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gloat

[gloht] /gloʊt/
verb (used without object)
1.
to look at or think about with great or excessive, often smug or malicious, satisfaction:
The opposing team gloated over our bad luck.
noun
2.
an act or feeling of gloating.
Origin of gloat
1565-1575
1565-75; perhaps akin to Old Norse glotta to smile scornfully; compare German glotzen to stare
Related forms
gloater, noun
gloatingly, adverb
ungloating, adjective
Synonyms
1. See glare1 .
Dictionary.com Unabridged
Based on the Random House Dictionary, © Random House, Inc. 2016.
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Examples from the Web for gloat
Contemporary Examples
Historical Examples
  • How he seemed to gloat over the thought of the terrible fate that awaited his enemies!

    The Fiery Totem Argyll Saxby
  • It is so terrible, Ecciva: I cannot jest, nor gloat on it for news.

    The Royal Pawn of Venice Mrs. Lawrence Turnbull
  • She paused to gloat with demoniac enjoyment over the picture her wicked imagination had conjured up.

    Victor's Triumph Mrs. E. D. E. N. Southworth
  • I have kept it to gloat over it, as a slave might over his ‘free papers.’

    Her Mother's Secret Emma D. E. N. Southworth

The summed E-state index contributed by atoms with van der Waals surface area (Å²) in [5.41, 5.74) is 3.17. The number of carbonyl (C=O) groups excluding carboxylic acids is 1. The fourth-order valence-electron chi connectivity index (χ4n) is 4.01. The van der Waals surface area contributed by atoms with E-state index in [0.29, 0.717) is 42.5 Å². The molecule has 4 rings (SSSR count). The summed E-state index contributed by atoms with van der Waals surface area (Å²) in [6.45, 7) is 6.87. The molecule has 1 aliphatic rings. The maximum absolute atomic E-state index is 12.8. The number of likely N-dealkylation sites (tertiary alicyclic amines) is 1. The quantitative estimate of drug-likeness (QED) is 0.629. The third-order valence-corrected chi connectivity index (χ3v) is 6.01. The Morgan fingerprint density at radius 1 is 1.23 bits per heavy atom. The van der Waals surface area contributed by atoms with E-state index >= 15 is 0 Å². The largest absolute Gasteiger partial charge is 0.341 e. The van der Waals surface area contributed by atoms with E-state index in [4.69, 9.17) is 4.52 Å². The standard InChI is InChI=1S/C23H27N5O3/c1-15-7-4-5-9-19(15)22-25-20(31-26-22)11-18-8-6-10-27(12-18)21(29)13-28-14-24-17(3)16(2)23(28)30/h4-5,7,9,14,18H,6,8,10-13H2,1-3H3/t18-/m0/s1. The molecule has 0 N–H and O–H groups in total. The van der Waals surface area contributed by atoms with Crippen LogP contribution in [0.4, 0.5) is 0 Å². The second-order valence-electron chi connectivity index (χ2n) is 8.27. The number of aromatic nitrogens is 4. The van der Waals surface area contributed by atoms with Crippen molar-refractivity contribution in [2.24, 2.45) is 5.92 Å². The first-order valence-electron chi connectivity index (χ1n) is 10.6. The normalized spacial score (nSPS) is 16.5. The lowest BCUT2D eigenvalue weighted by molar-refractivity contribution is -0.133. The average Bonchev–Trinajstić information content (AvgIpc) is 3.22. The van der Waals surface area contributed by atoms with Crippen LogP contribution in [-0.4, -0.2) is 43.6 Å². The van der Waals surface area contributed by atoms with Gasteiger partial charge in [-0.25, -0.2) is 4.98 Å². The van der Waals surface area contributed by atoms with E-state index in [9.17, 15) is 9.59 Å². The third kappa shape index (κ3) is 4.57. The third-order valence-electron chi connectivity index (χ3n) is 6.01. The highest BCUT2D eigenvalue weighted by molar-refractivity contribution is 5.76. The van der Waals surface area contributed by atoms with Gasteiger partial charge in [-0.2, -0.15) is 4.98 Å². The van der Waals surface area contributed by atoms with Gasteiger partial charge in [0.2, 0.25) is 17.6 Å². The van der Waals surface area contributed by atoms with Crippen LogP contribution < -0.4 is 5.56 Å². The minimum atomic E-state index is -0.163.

• What have I done to you that you should so gloat over my misery?

    Robert Annys: Poor Priest Annie Nathan Meyer
  • It is to be hoped, dear reader, that you are not of that kind who love to gloat over horrors.

    Hubert's Wife Minnie Mary Lee
  • Late that night, when Missy had fallen asleep in her improvised bed, the wakeful mother crept in to gloat over her.

British Dictionary definitions for gloat

gloat

/ɡləʊt/
verb
1.
(intransitive) often foll by over. to dwell (on) with malevolent smugness or exultation
noun
2.
the act of gloating
Derived Forms
gloater, noun
gloatingly, adverb
Word Origin
C16: probably of Scandinavian origin; compare Old Norse glotta to grin, Middle High German glotzen to stare
Collins English Dictionary - Complete & Unabridged 2012 Digital Edition
© William Collins Sons & Co. Ltd. 1979, 1986 © HarperCollins
Publishers 1998, 2000, 2003, 2005, 2006, 2007, 2009, 2012
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Word Origin and History for gloat
v.

1570s, "to look at furtively," from a Scandinavian source, cf. Old Norse glotta "to grin, smile scornfully, show the teeth," Swedish dialectal glotta "to peep;" or from Middle High German glotzen "to stare, gape." Sense of "to look at with malicious satisfaction" first recorded 1748. Related: Gloated; gloating. As a noun, from 1640s with sense of "side-glance;" 1899 as "act of gloating."

Online Etymology Dictionary, © 2010 Douglas Harper
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